In the context of the IT Rules, 2021 “actual knowledge” occurs when an intermediary has been notified by either a court order or through an order of the appropriate agency demanding removal of the offending content. In this case while neither has happened, Wikipedia administrators and editors have removed the distortion from Arshdeep Singh’s page and granted it certain protection such that only “trusted editors” can edit the page.
2. The mandatory requirements for packaged commodities
Why is it necessary to list out the constituents of a product on the front packaging?
The Department of Consumer Affairs, Legal Metrology Division has notified a draft amendment to the Legal Metrology (Packaged Commodities) Rules 2011.
The Department of Consumer Affairs has suggested that at least two prime components should be declared on the package’s front side along with the brand name. Currently, manufacturers list the ingredients and nutritional information on the back of the packaging.
Public comments were solicited from all stakeholders, including industries, associations, consumers, and voluntary consumer organisations.
G.S. Bajpai Sangeeta Taak
The story so far: The Department of Consumer Affairs, Legal Metrology Division has notified a draft amendment to the Legal Metrology (Packaged Commodities) Rules 2011. As stated in the notification, the Department of Consumer Affairs Legal Metrology Division has observed that many manufacturers/packagers/importers do not clearly label necessary declarations or prime constituents on the front of packaged commodities, which are deemed essential to be disclosed in order to protect consumer interests.
What are the mandatory provisions under the Legal Metrology (Packaged Commodities) Rules, 2011?
It is mandatory under the Legal Metrology (Packaged Commodities) Rules, 2011 to ensure a number of declarations, such as the name and address of the manufacturer/packer/importer, the country of origin, the common or generic name of the commodity, the net quantity, the month and year of manufacture, the Maximum Retail Price (MRP) and consumer care information. As a consumer-oriented policy, all prepackaged commodities should also be inspected.
As stated in Rule 2(h), the “principal display panel”, in relation to a package, means the total surface area of a package containing the information required in accordance with these rules, namely that all the information should be grouped together and given in one place — the pre-printed information could be grouped together and given in one place and the online information in another place.
Additionally, Rule 9(1)(a) provides that the declaration on the package must be legible and prominent. The consumers’ ‘right to be informed’ is violated when important declarations are not prominently displayed on the package.
If there is more than one major product, Rule 6(1)(b) states that “……the name or number of each product shall be mentioned on the package.” This sub-rule is however, not applicable to mechanical or electrical commodities.
What are the proposed amendments?
As many blended food and cosmetic products are sold on the market, the key constituents need to be mentioned on the product packaging. It is common for consumers to assume that brands’ claims are accurate, but such claims are usually misleading. Additionally, the front side of the package must contain the percentage of the composition of the unique selling proposition (USP). As the name suggests, a USP also known as a unique selling point, is a marketing strategy designed to inform customers about the superiority of one’s own brand or product. Listing the USP of a product on the front of the package without disclosing its composition percentage violates consumer rights. Also, packages displaying key constituents must display a percentage of the content used to make the product. For example, if a brand sells aloe vera moisturiser or almond milk/biscuits, then the maximum percentage of the product should be aloe vera and almond, otherwise, the product name is misleading.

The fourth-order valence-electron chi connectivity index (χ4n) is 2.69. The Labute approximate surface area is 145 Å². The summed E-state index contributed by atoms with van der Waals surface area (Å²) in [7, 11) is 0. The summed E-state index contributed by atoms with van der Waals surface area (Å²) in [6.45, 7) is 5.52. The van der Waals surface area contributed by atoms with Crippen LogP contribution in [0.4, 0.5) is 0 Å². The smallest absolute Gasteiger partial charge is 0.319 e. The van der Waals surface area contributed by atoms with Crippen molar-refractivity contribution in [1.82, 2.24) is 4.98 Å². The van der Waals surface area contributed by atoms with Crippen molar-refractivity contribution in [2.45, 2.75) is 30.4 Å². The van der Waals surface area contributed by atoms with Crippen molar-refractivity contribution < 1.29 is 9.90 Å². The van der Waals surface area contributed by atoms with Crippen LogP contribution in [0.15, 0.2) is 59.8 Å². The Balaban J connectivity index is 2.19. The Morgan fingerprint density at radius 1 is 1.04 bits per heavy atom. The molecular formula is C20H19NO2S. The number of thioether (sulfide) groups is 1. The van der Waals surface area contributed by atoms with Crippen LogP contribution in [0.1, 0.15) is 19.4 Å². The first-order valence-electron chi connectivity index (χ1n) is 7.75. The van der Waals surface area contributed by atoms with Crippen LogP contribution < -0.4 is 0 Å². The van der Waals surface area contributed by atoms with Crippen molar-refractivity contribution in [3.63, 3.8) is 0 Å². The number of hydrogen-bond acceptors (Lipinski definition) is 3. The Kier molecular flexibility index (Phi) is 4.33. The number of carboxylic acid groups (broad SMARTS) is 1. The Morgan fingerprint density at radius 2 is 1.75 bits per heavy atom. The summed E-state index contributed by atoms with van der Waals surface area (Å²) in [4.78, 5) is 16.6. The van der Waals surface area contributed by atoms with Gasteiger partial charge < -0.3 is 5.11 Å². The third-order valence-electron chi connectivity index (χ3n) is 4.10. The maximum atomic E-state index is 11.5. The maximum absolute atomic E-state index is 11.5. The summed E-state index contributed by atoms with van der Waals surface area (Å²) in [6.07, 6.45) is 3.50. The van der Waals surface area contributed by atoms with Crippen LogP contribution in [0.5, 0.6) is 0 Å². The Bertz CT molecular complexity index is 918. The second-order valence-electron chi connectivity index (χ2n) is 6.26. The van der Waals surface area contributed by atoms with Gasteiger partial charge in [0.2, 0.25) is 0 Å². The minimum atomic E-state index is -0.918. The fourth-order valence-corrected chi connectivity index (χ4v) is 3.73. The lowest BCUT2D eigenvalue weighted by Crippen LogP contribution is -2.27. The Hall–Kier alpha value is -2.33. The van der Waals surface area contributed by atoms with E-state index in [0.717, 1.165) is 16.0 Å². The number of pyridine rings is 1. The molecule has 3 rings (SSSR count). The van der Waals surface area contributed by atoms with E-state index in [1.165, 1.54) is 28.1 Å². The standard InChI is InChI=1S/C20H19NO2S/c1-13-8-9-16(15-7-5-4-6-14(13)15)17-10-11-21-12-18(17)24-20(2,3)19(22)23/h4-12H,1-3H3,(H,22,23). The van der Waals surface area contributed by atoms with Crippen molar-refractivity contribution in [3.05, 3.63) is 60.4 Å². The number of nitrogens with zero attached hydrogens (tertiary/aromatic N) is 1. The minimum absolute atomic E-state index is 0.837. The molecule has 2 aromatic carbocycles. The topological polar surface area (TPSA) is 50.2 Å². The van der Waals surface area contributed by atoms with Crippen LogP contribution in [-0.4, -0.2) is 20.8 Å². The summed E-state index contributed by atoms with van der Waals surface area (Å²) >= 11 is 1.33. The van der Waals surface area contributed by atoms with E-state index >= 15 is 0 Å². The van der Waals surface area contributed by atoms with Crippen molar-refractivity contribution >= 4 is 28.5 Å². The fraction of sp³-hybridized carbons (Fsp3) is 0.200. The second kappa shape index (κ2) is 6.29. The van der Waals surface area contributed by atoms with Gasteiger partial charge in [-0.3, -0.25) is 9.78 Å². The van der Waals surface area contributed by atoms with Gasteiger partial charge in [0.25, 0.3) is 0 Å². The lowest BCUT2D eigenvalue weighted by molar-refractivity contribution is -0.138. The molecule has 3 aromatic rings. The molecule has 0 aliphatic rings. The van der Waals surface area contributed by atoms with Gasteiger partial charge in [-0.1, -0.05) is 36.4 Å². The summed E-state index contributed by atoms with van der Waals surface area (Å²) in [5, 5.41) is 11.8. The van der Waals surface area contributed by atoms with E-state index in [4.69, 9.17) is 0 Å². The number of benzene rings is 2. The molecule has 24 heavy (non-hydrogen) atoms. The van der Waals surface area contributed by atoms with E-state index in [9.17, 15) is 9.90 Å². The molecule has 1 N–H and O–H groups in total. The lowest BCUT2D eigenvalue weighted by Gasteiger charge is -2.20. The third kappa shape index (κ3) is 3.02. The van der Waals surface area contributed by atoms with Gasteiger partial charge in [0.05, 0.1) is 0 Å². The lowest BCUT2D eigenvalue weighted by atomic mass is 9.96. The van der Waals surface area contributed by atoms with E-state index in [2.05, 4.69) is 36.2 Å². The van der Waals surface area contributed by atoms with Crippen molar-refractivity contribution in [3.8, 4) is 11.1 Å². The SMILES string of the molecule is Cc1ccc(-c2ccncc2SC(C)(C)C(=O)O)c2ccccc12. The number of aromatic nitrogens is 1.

The Department of Consumer Affairs, Legal Metrology Division has suggested that at least two prime components should be declared on the package’s front side along with the brand name. Currently, manufacturers list the ingredients and nutritional information only on the back of the packaging.
The proposed Section 6(1)(ba) states that when a commodity contains more than one constituent, the front side of the package must include a declaration of two or more of the commodities’ prime constituents along with the brand name. This declaration must also include the percentage/quantity of the USPs of the product in the same font size as the declaration of the USPs. However, mechanical or electrical commodities are excluded from this sub-rule.
Moreover, public comments were solicited from all stakeholders, including industries, associations, consumers, and voluntary consumer organisations, in order to obtain their viewpoints.
When the new provision of Section 6(1) (ba) is added, consumers will not be misled by the fake claims of manufacturers relating to the content in blended foods and cosmetics.
3. Cabinet approves PM SHRI scheme
Government schools will be selected if a State agrees to implement NEP in ‘entirety’
The Union Cabinet on Wednesday approved the ‘PM Schools for Rising India’ (PM SHRI) scheme to turn existing government schools into model schools for implementation of the National Education Policy, 2022.
The scheme will be implemented as a Centrally sponsored scheme with a total project cost of ₹27,360 crore, with the Centre’s share being ₹18,128 crore for the period of five years from 2022-23 to 2026-27 for transforming nearly 14,500 schools across the country.
However, schools will be selected only if the State government agrees to implement the NEP “in entirety with the Centre laying down commitments for supporting these schools for achieving specified quality parameters” to become PM SHRI schools, according to a press statement of the Ministry of Education. These schools will also be “monitored vigorously” to assess their progress in implementing NEP.